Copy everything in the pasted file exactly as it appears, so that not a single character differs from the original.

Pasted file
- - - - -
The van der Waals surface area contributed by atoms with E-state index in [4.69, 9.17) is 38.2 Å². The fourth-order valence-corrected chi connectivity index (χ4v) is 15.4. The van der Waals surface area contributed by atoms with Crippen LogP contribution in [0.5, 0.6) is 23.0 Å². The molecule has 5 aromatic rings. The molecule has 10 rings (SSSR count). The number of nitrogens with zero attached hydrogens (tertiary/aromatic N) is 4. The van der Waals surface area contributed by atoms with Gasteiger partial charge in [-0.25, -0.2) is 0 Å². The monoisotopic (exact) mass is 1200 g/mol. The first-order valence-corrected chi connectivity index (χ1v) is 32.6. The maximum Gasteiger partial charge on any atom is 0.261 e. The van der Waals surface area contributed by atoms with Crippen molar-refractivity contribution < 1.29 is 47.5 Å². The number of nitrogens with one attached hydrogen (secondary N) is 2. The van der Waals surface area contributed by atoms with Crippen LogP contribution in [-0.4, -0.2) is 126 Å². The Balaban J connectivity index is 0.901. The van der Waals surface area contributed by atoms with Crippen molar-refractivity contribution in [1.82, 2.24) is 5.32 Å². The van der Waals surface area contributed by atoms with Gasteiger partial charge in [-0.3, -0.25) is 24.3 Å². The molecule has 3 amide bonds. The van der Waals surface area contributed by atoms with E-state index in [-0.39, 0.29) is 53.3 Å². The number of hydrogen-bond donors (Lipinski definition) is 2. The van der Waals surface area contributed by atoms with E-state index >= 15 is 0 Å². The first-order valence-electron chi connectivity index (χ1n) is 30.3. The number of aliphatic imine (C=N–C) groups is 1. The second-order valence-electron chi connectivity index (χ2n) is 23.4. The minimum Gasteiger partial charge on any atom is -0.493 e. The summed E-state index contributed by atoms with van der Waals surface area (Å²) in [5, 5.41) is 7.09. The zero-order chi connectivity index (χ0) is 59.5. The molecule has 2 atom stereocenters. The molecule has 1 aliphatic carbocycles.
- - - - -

The van der Waals surface area contributed by atoms with E-state index in [4.69, 9.17) is 38.2 Å². The fourth-order valence-corrected chi connectivity index (χ4v) is 15.4. The van der Waals surface area contributed by atoms with Crippen LogP contribution in [0.5, 0.6) is 23.0 Å². The molecule has 5 aromatic rings. The molecule has 10 rings (SSSR count). The number of nitrogens with zero attached hydrogens (tertiary/aromatic N) is 4. The van der Waals surface area contributed by atoms with Gasteiger partial charge in [-0.25, -0.2) is 0 Å². The monoisotopic (exact) mass is 1200 g/mol. The first-order valence-corrected chi connectivity index (χ1v) is 32.6. The maximum Gasteiger partial charge on any atom is 0.261 e. The van der Waals surface area contributed by atoms with Crippen molar-refractivity contribution < 1.29 is 47.5 Å². The number of nitrogens with one attached hydrogen (secondary N) is 2. The van der Waals surface area contributed by atoms with Crippen LogP contribution in [-0.4, -0.2) is 126 Å². The Balaban J connectivity index is 0.901. The van der Waals surface area contributed by atoms with Crippen molar-refractivity contribution in [1.82, 2.24) is 5.32 Å². The van der Waals surface area contributed by atoms with Gasteiger partial charge in [-0.3, -0.25) is 24.3 Å². The molecule has 3 amide bonds. The van der Waals surface area contributed by atoms with E-state index in [-0.39, 0.29) is 53.3 Å². The number of hydrogen-bond donors (Lipinski definition) is 2. The van der Waals surface area contributed by atoms with E-state index >= 15 is 0 Å². The first-order valence-electron chi connectivity index (χ1n) is 30.3. The number of aliphatic imine (C=N–C) groups is 1. The second-order valence-electron chi connectivity index (χ2n) is 23.4. The minimum Gasteiger partial charge on any atom is -0.493 e. The summed E-state index contributed by atoms with van der Waals surface area (Å²) in [5, 5.41) is 7.09. The zero-order chi connectivity index (χ0) is 59.5. The molecule has 2 atom stereocenters. The molecule has 1 aliphatic carbocycles.